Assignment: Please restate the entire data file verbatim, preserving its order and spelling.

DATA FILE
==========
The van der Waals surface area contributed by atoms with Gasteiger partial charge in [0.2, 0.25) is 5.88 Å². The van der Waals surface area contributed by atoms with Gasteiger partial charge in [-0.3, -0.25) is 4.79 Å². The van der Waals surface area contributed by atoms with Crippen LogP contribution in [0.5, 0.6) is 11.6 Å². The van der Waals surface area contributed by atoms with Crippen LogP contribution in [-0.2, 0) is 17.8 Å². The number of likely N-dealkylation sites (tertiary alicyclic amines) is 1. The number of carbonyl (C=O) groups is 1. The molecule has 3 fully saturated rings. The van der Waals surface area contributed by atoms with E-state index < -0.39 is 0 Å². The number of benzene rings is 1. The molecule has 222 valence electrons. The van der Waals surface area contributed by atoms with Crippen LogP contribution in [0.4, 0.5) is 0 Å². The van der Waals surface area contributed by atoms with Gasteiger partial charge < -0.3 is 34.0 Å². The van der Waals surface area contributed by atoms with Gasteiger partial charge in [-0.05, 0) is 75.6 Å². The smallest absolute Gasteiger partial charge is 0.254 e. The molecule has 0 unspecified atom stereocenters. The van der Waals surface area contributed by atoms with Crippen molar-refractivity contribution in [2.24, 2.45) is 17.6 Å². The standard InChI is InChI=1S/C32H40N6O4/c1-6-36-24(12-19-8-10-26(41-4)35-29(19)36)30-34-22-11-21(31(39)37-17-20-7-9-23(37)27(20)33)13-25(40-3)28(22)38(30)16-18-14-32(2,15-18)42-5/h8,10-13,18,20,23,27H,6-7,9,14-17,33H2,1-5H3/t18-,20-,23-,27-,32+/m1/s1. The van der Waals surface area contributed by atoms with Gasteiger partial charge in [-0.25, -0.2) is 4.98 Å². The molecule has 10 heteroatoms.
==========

The van der Waals surface area contributed by atoms with Gasteiger partial charge in [0.2, 0.25) is 5.88 Å². The van der Waals surface area contributed by atoms with Gasteiger partial charge in [-0.3, -0.25) is 4.79 Å². The van der Waals surface area contributed by atoms with Crippen LogP contribution in [0.5, 0.6) is 11.6 Å². The van der Waals surface area contributed by atoms with Crippen LogP contribution in [-0.2, 0) is 17.8 Å². The number of likely N-dealkylation sites (tertiary alicyclic amines) is 1. The number of carbonyl (C=O) groups is 1. The molecule has 3 fully saturated rings. The van der Waals surface area contributed by atoms with E-state index < -0.39 is 0 Å². The number of benzene rings is 1. The molecule has 222 valence electrons. The van der Waals surface area contributed by atoms with Crippen LogP contribution in [0.4, 0.5) is 0 Å². The van der Waals surface area contributed by atoms with Gasteiger partial charge < -0.3 is 34.0 Å². The van der Waals surface area contributed by atoms with Gasteiger partial charge in [-0.05, 0) is 75.6 Å². The smallest absolute Gasteiger partial charge is 0.254 e. The molecule has 0 unspecified atom stereocenters. The van der Waals surface area contributed by atoms with Crippen molar-refractivity contribution in [2.24, 2.45) is 17.6 Å². The standard InChI is InChI=1S/C32H40N6O4/c1-6-36-24(12-19-8-10-26(41-4)35-29(19)36)30-34-22-11-21(31(39)37-17-20-7-9-23(37)27(20)33)13-25(40-3)28(22)38(30)16-18-14-32(2,15-18)42-5/h8,10-13,18,20,23,27H,6-7,9,14-17,33H2,1-5H3/t18-,20-,23-,27-,32+/m1/s1. The van der Waals surface area contributed by atoms with Gasteiger partial charge in [-0.25, -0.2) is 4.98 Å². The molecule has 10 heteroatoms.